All entries for October 2004
October 22, 2004
OMR was used by 8085 students in the first three weeks of term, including part-time students for the first time. It handed most students' registrations without problem, but there were a small number of problems that affected students. Of these, virtually all were due to departments not making up their minds what modules should be available (and with what cats scores and assessment methods) until well into term. This appears to be a deeply ingrained political problem, which never mattered much when all module registrations were captured on paper and could be sorted out over the following months. But now that there's an IT system to do this, the system needs to know what modules are running!
There were a small but irritating number of problems on the staff view side, caused by relational integrity problems in the database. These were due to a bug in a JDO superclass that I discovered late in September – the bug had been there for a year, but this was the first September that the system had been live and the very obscure set of circumstances when it did the wrong thing had never come up before. This was a sufficently fundamental part of the system that I had written unit tests for it, which reinforces my view that unit tests are not very good for testing correctness, especially written by the same person who wrote the code they're testing – they only test the object the way the author thinks it's going to be used. What unit tests are good for is regression testing: making sure you don't break something that used to work a particular way – even if that is not actually correct.
October 08, 2004
Went to an event hosted by Libelis (who we buy JDO software from) on Wednesday. Among the announcements:
- They have changed their name to Xcalia, as it it works better in English and they are planning to expand into the US. As the CEO said, it's awfully hard to think of a name which hasn't already been registered as a .com. What he didn't say, but I'm sure didn't escape any French-speaker is that it sounds very close to escalier, staircase. Which I guess is also apt because European companies that try to break into US markets tend to find that their profitability goes steeply up or down, never stays flat.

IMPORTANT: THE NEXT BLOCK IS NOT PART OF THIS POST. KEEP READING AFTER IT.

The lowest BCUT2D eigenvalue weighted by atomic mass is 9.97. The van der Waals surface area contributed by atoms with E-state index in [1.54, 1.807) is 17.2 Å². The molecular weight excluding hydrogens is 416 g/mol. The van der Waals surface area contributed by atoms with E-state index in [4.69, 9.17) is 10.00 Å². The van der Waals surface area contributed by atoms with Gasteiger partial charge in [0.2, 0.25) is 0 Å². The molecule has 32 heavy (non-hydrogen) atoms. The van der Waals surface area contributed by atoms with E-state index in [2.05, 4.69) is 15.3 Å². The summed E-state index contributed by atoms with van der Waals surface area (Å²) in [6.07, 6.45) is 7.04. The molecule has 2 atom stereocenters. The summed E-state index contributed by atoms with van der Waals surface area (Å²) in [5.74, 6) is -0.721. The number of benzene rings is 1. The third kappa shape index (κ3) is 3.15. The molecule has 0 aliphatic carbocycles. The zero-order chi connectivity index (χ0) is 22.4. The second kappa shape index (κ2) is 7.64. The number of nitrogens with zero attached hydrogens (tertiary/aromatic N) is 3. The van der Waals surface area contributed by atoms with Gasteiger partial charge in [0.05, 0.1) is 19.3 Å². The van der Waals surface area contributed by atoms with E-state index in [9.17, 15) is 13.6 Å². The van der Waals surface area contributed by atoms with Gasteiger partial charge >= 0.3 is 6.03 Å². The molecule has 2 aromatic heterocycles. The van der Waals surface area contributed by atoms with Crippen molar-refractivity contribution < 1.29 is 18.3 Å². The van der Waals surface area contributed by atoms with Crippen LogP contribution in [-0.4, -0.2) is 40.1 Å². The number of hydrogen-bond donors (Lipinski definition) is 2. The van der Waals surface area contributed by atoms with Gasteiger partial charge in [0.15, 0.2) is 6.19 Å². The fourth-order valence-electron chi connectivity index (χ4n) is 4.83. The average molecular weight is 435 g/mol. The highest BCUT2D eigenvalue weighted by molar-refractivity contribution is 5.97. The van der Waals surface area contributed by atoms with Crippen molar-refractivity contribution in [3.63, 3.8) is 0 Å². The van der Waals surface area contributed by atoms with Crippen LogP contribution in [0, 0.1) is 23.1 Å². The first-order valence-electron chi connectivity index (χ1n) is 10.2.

- They have drastically improved their GUI tools, including adding some useful-looking performance tools, and launched them as a separate product, Navilis. The JDO product is still called LiDO.
- They are repositioning themselves slightly as an Enterprise Information Access company rather than a simple JDO vendor. I suspect this means the part of their business they want to develop most is the consultancy/integration side, which seems smart.
They had four customers give talks on how they've used LiDO, and three of the four were using it to access legacy systems. These talks were all in French, which was fine except for the Parisian whose accent lost me now and then.
Afterwards I got to talk to many Xcalia employees, including a developer turned pre-sales tech and the CTO, as well as some of the other guests including a global recruitment guy and venture capital fund manager who asked a lot of questions about what I thought of Java and .net. I was reassured that Xcalia is going to continue to be around regardless of what happens to JDO, but found out very little about what's going on with EJB 3.0. However, since the CTO is joining the EJB3 expert group hopefully we will have a channel to find out about this soon.